Though Nintendo paved the way for 3D gaming with Super Mario 64 in 1996, the fifth console generation saw them gradually lose their dominance as a result of driving away a significant portion of their third-party support. This downward spiral continued into the sixth console generation when Sony’s PlayStation 2 proceeded to dominate its competition. Even the most critically acclaimed GameCube titles such as Metroid Prime and The Legend of Zelda: The Wind Waker did nothing to turn the tides in Nintendo’s favor. To make matters even worse, Nintendo began gaining a reputation as a kiddie company as a result of mainstream releases on the PlayStation and Microsoft’s Xbox gearing toward a more mature audience. In order to remain in the business, Nintendo realized they had to do something drastic. Their lifeline came in the form of the Nintendo Wii in 2006. With its novel motion controls, the Wii soon found itself outselling its more technically capable competition when it enticed gamers and non-gamers alike.

Though an instant bestseller, those who had been following Nintendo since the NES days were asking the same question. Where is Mario? Nintendo’s mascot had, without fail, featured in some way in every one of the venerable company’s home console releases. Even the GameCube had Luigi’s Mansion, which cast his brother in the lead role, yet when the Wii launched, he was nowhere to be seen. Fans received their answer shortly after the Wii’s launch: Mario was to star in a game that would see him travel the cosmos. The name of the game was Super Mario Galaxy. When it debuted in 2007, the reception was unlike anything the franchise had seen before. It was commonly said that while Super Mario 64 invented 3D platforming, Super Mario Galaxy perfected it. Yoshiaki Koizumi again found himself in the lead director’s chair, and after adding a personal, auteur touch, created one of the most beloved games of its generation.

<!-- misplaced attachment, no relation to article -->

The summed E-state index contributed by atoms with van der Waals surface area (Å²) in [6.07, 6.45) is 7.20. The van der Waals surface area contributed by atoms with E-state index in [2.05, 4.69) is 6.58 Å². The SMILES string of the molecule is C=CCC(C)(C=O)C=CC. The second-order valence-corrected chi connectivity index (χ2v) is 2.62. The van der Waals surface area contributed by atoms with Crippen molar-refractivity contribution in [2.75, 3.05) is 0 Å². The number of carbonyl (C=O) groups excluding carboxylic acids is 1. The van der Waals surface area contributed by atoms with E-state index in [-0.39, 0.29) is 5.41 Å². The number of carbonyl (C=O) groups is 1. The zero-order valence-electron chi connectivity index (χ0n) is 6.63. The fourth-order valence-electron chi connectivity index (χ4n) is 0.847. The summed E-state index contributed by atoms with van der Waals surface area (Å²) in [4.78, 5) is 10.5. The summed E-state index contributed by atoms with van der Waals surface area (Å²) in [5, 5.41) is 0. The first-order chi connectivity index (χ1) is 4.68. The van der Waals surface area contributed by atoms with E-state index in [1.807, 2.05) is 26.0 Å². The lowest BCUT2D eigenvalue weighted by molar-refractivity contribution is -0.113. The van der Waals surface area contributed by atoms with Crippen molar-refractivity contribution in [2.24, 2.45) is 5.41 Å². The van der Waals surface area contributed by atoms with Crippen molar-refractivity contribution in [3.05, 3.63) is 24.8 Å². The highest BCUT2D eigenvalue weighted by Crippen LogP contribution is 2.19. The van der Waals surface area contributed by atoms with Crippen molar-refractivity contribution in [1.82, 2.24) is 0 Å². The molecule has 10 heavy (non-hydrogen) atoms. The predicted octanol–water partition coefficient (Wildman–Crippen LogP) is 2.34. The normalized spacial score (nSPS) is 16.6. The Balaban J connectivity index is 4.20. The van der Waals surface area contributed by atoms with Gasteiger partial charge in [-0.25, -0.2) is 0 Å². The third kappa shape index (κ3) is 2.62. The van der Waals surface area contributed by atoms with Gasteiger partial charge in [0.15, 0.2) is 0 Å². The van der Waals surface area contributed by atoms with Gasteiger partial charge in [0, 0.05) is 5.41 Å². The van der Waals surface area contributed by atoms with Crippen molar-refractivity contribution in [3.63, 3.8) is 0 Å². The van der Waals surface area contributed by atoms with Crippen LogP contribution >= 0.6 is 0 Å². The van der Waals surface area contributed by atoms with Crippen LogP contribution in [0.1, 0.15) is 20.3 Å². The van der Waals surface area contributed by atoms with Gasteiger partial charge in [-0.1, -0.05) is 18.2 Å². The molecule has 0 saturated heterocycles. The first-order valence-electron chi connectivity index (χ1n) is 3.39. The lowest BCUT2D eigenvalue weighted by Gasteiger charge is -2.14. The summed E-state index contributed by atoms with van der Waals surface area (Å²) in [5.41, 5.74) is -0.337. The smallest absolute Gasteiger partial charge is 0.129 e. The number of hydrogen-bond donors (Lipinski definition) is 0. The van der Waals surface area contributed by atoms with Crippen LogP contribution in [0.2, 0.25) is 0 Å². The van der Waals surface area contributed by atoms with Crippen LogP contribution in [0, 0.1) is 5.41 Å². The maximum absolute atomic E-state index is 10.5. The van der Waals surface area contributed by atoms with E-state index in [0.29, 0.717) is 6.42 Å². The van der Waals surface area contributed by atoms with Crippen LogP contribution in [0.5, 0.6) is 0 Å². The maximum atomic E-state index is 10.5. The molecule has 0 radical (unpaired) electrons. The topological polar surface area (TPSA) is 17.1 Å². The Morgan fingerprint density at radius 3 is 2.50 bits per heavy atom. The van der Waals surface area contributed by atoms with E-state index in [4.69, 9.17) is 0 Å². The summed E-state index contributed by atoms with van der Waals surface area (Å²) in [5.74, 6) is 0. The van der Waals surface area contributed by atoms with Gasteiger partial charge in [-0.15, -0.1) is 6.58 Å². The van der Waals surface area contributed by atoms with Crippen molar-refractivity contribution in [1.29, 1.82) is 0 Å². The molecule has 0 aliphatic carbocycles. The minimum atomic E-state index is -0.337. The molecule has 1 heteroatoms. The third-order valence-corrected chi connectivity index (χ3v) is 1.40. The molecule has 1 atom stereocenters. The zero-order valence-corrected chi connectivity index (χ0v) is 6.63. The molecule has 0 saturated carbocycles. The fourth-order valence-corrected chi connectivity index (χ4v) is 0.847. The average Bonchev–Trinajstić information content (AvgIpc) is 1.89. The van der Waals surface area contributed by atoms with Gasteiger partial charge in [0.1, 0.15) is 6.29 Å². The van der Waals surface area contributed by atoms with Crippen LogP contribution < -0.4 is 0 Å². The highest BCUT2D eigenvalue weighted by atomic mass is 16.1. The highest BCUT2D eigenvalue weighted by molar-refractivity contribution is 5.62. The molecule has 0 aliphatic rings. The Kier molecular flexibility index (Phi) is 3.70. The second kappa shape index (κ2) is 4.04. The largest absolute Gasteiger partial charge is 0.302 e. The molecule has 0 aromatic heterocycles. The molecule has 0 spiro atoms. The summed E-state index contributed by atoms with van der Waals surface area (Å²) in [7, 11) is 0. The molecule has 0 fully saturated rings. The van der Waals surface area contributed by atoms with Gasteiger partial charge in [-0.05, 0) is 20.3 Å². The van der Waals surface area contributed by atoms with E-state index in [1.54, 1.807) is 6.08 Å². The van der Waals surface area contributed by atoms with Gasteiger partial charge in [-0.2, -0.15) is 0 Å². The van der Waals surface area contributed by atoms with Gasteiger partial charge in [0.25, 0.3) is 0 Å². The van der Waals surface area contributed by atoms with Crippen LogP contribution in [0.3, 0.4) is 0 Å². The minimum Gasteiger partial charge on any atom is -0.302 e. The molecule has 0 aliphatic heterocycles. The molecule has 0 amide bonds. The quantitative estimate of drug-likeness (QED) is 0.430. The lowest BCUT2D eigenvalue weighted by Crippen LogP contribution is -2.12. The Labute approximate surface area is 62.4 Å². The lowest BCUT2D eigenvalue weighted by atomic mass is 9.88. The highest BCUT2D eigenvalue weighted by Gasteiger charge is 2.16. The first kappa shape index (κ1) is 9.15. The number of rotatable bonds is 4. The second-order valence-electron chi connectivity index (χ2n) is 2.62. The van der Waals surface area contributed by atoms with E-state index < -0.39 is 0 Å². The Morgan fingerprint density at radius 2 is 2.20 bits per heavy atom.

As soon as Nintendo’s Tokyo branch finished work on Super Mario Galaxy, series creator Shigeru Miyamoto approached the team and suggested they should produce a follow-up. Originally, the team was going to create a version of Super Mario Galaxy that featured slight variations its planets in a manner reminiscent of the Master Quest edition of The Legend of Zelda: Ocarina of Time. Because it wasn’t intended to be a true sequel, their tentative titles for this game were Super Mario Galaxy More and Super Mario Galaxy 1.5, and they expected it to be finished in a year’s time. At first, they implemented elements that were scrapped from Super Mario Galaxy. Before they knew it, they were adding so many new ideas to the game that they decided the end product should be a fully-fledged sequel. Joined by one of the series’ central figures, Takashi Tezuka, Yoshiaki Koizumi set forth with the Nintendo EAD Tokyo team once more to make it into reality. To reflect this change, the game was redubbed Super Mario Galaxy 2.

By the seventh console generation, gamers accepted that every one of Nintendo’s consoles would boast but a single mainline Mario release. This was especially obvious when observing the series’ 3D installments. The Nintendo 64 had Super Mario 64 while the GameCube saw the debut of Super Mario Sunshine – neither installment would receive a direct sequel. However, this could be seen as early as the fourth console generation with Super Mario World 2: Yoshi’s Island being more of a standalone spinoff than a true sequel to Super Mario World. The fans read the writing on the wall, and with Super Mario Galaxy being such a monumental game, they assumed they had seen the last of Nintendo’s mascot for the rest of the Wii’s lifespan. They could never have expected Nintendo to unveil the existence of a sequel to Super Mario Galaxy during the Electronic Entertainment Expo of 2009 in Mr. Miyamoto’s private conference. He even stated that the game would have 95%-99% new features – the rest being holdovers from Super Mario Galaxy.

Although Mr. Miyamoto stated the game was nearing completion, Super Mario Galaxy 2 would eventually be delayed to 2010 because New Super Mario Bros. Wii had been released in late 2009. The game became playable for the first time during the Nintendo Media Summit in February of 2010 shortly after a second trailer had been released. Here, its North American release date was revealed: May 23, 2010. Seeing a release in other regions later in the year, and in the case of South Korea, early 2011, Super Mario Galaxy 2 enjoyed the same level of universal acclaim as its predecessor. It is now considered one of the greatest games of all time, and many have declared it the single greatest entry in the Wii’s library. Could Super Mario Galaxy 2 have possibly surpassed such an acclaimed title?

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Super Mario Galaxy

Introduction